For advisors who decide to bring it up with a prospect, explaining what inspired them to enter wealth management can forge a connection — and help produce a new client. Conversely, if a prospect asks the question, advisors who can’t explain exactly what inspired them to manage other people’s money shouldn’t expect to win new business.
Some advisors experienced uncertainty about their finances and careers before they entered the profession. Others were enjoying success in another field when they discovered a talent and passion for investing. Still others found themselves answering acquaintances’ questions about financial planning. Recounting such turning points humanizes the advisor, since prospects might have faced similar epiphanies in their own careers, experts say.
Losing her job as a marketing executive during the dot-com bust indirectly led Karen Blodgett to advising. “This was a big deal,” says Blodgett, who’s now on the FT 100 ranking of top women FAs and director of wealth management at Aspiriant, which manages $8 billion in San Francisco. “It felt like erasing 10 years and starting over.” Blind faith told her that if financial advising was the right career for her, it wouldn’t matter in the long run that it was her second one.
She’d been climbing the corporate ladder at a tech company when it pulled the plug on her unit in 2001. Meanwhile, her technology-heavy investment portfolio suffered when the bubble burst. The double whammy came as a surprise — even though she had once met with an advisor, who failed to warn her about her highly concentrated risk. By contrast, Blodgett recalled a colleague whose financial planner insisted on a diversified portfolio.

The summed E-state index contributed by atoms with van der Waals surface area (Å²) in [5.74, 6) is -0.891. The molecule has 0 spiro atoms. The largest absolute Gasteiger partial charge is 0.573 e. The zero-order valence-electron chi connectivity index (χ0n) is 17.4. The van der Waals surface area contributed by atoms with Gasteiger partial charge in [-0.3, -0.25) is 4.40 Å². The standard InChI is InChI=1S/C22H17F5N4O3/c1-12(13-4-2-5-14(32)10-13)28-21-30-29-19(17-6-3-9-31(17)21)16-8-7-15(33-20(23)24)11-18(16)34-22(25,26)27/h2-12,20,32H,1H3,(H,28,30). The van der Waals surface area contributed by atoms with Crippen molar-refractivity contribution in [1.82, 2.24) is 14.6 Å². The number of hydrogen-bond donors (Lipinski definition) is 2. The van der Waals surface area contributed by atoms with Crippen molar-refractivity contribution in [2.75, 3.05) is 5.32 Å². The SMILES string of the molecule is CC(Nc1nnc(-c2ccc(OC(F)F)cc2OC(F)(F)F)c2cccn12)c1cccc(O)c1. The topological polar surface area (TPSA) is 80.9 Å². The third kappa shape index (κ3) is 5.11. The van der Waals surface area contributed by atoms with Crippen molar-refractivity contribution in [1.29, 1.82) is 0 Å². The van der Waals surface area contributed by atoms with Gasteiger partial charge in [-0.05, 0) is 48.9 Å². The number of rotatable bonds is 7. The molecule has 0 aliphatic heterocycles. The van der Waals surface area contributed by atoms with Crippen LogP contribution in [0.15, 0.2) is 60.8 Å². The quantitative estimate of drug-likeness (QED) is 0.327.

Some people’s previous careers pulled them into advising. Richard Colarossi is half of the team at Colarossi & Williams, which manages $180 million in Islandia, N.Y. Back in the early 1990s, he was an assistant controller overseeing the 401(k) plan for 200 employees at an aerospace company. When not tracking mutual-fund performance and participant contributions for the plan, Colarossi enjoyed reading financial journals. Colleagues began seeking his advice about investment strategies, retirement planning and taxes. Even his colleagues’ relatives asked him for help.
Eventually he took a controller position at another company, where working for an unpleasant manager prompted Colarossi to see financial planning as a way to become his own boss while helping others. Colarossi took financial-planning courses at what is now Long Island University before hanging out his shingle. Getting started was more challenging than he had anticipated, but he never looked back. “I once had someone tell me I am more important to him than his wife,” Colarossi says — referring to one of his earliest clients, who saw huge returns in funds the advisor had selected. “The feeling was great.”
Other advisors found their calling when a professional in the field spotted their talent. Hank Mulvihill might never have become a planner had his Merrill Lynch broker not complimented Mulvihill’s tech-stock picks. In 1987, Mulvihill was selling computer systems to big companies in the Dallas area — and his broker was putting Mulvihill’s investment ideas into other Merrill clients’ portfolios. One day, the broker introduced his client to his manager. The meeting led to a job offer from the wirehouse.
Mulvihill stayed there a few years. But he says he felt pressure to churn stocks for commissions, which wasn’t the life he’d imagined. He went independent in the mid-1990s and now oversees $37 million at Mulvihill Asset Management in Richardson, Texas. His new career has satisfied a lifelong desire to move in a wealthier, more sophisticated milieu. “In my 27 years in the business, I’ve met people I would not have met otherwise,” he says.
Mulvihill isn’t bashful about what inspired him to become an advisor. In fact, he’s told his story on stage at economics seminars, to audiences with 200 people — some of whom have become clients.